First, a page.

Indonesia is a nation of over 13,000 islands, but it’s one in particular that gets all the attention from tourists. Whatever draws visitors to Bali — the yoga and healthy living in Ubud, the surf at Echo Beach, the unmitigated partying in Kuta — they come in their millions each year.
While Wi-Fi of some sort has long been relatively common in bars, restaurants, and hotels on the island, the speed and reliablity was poor until recently.
Lately, though, the rollout of fiber connections has improved the situation greatly. If your plans don’t extend much further than wandering between the bar and the hotel pool, you’ll probably be able to make do without a local SIM.
If you want to stay connected everywhere, though, a local SIM card is the way to go. This used to be a very straightforward process. Unfortunately the government changed the rules in April 2018, making it more expensive and/or difficult for foreigeners to get set up.
Data speeds, at least, are generally good. Here’s everything you need to know about buying a SIM card in Bali.
There are four cell service providers in Indonesia, plus a small number of resellers. Telkomsel has the widest coverage, reaching 98% of the country. It’s also the most expensive, although cell service is pretty cheap regardless of which company you go with.
XL Axiata, IM3, and Tri have reasonable coverage in populated areas like Jakarta and Bali at somewhat lower prices, and less (in some cases, no service at all) elsewhere.
LTE data is available in Bali and other major population centers with Telkomsel, XL Axiata and IM3, and is being rolled out increasingly widely.
I decided to pick up a Telkomsel SIM in Bali, just to make sure I’d have coverage everywhere I went. While that didn’t prove to always be the case, I’m still happy to recommend it for most travelers.
How to Buy a Prepaid SIM Card in Bali
Buying a SIM card from any of the providers in Bali isn’t difficult. Getting it working, and paying the going rate, however, can be more challenging.
As of April 2018, all SIMs in Indonesia need to be registered. While it’s not illegal to buy them from convenience stores and roadside kiosks, and they may even work for a period of time if you do, most of those outlets can’t register the SIM to you. As a result, there’s a good chance the SIM will be cut off without warning at some point.
I was in Bali right as the new laws came into effect, and sure enough, my SIM stopped working a few days later. I only had a couple of days left in my stay, so wasn’t particularly bothered. If I had been, the only way to get it working again would have been to visit an official store, passport in hand, and wait in line with everybody else.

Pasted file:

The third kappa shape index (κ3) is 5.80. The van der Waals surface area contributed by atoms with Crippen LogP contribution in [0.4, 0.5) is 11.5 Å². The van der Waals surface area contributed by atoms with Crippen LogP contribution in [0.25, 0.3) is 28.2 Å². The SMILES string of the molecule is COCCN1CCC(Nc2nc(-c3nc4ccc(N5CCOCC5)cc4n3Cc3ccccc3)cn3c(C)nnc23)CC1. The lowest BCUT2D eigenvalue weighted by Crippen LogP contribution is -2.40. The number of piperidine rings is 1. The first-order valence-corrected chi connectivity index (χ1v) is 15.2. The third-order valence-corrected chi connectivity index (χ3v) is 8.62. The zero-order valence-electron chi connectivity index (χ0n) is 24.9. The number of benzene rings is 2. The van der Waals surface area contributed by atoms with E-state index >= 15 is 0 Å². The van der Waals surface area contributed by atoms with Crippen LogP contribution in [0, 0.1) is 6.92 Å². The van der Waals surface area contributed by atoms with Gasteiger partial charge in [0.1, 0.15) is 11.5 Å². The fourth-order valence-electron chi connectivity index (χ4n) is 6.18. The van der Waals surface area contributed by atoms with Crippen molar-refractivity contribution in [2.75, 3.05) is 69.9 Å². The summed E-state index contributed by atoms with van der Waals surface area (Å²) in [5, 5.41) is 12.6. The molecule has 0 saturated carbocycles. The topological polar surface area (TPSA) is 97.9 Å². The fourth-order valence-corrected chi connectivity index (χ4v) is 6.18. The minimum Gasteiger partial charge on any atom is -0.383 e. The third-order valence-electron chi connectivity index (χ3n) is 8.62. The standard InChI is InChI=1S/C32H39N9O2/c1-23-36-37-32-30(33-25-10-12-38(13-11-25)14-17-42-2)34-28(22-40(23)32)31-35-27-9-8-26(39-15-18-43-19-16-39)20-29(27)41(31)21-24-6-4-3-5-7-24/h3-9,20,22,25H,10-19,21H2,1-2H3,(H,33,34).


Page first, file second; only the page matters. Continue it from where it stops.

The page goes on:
It is possible to register your SIM at the airport, so if you don’t mind getting overcharged, this is likely the easiest place to do it.
Vendors there sell SIMs from all major providers, including Telkomsel, at noticeably inflated prices. Typically you’ll also only be able to buy packs with large amounts of data, meaning you’ll spend even more.
If you’re happy to wait until you get into town, you’ll have more options, sometimes at lower prices (more on that below). Since you’re probably going to have to register the SIM at an official Telkomsel GraPARI store anyway, you may as well buy your SIM there as well.
Make sure that what looks like an official store actually is. If in doubt, the staff at your accommodation should know where you need to go.
APN settings came pre-configured, and didn’t need changing. If you need to add them manually, they were as follows:
- APN: internet
- Authentication type: not set
Prepaid SIM Costs
Unless you’re sure they can register the SIM properly to you, I can’t recommend buying from streetside vendors due to the issues mentioned above. If you do, prices will vary widely. One convenience store quoted literally me three times as much for the same SIM and data package I bought 100m down the road.
Officially, you should pay around 85,000 IDR (~$6) for a Telkomsel SIM with 12GB of data, valid for a month. Some is available for any purpose, with chunks of the rest allocated to video, social media and chat, and so on. The exact package details change regularly.
You’ll pay significantly (up to 3x more) if you buy at the airport. If you do, though, you can at least you can register the card there.
Prices should be similar to the above rates at official stores. You’ll need to also factor in the cost of a taxi if there isn’t a store near where you’re staying.
In a populated area, it’s difficult to walk any distance at all without seeing somewhere to buy credit, both on Bali and elsewhere in Indonesia.
You’ll always pay a little more than the amount of credit you’re buying, which is the storekeeper’s profit margin. Locals pay a surcharge too, but if it’s more than 5% of the total, complain.
Coverage and Data Speeds
I spent most of my time in and around the Canggu area of Bali. While it was very rare to see less than full signal showing on my phone, data service wasn’t as reliable as it should have been.
I’d sometimes go to use my phone, only for web pages or apps not to load. Turning flight mode on and off always fixed the problem, but especially near the beach, speeds would be slow and service would often drop out again soon after.
A mile back from the beach, service was far more reliable and speeds were very good.
I was able to make Skype calls and browse web pages without issue. Since everything worked fine away from the beach and elsewhere on Bali, I’m putting this down to a localised problem rather than anything inherent to Telkomsel service on the island.
Check out our guides to buying SIM cards in many other countries here.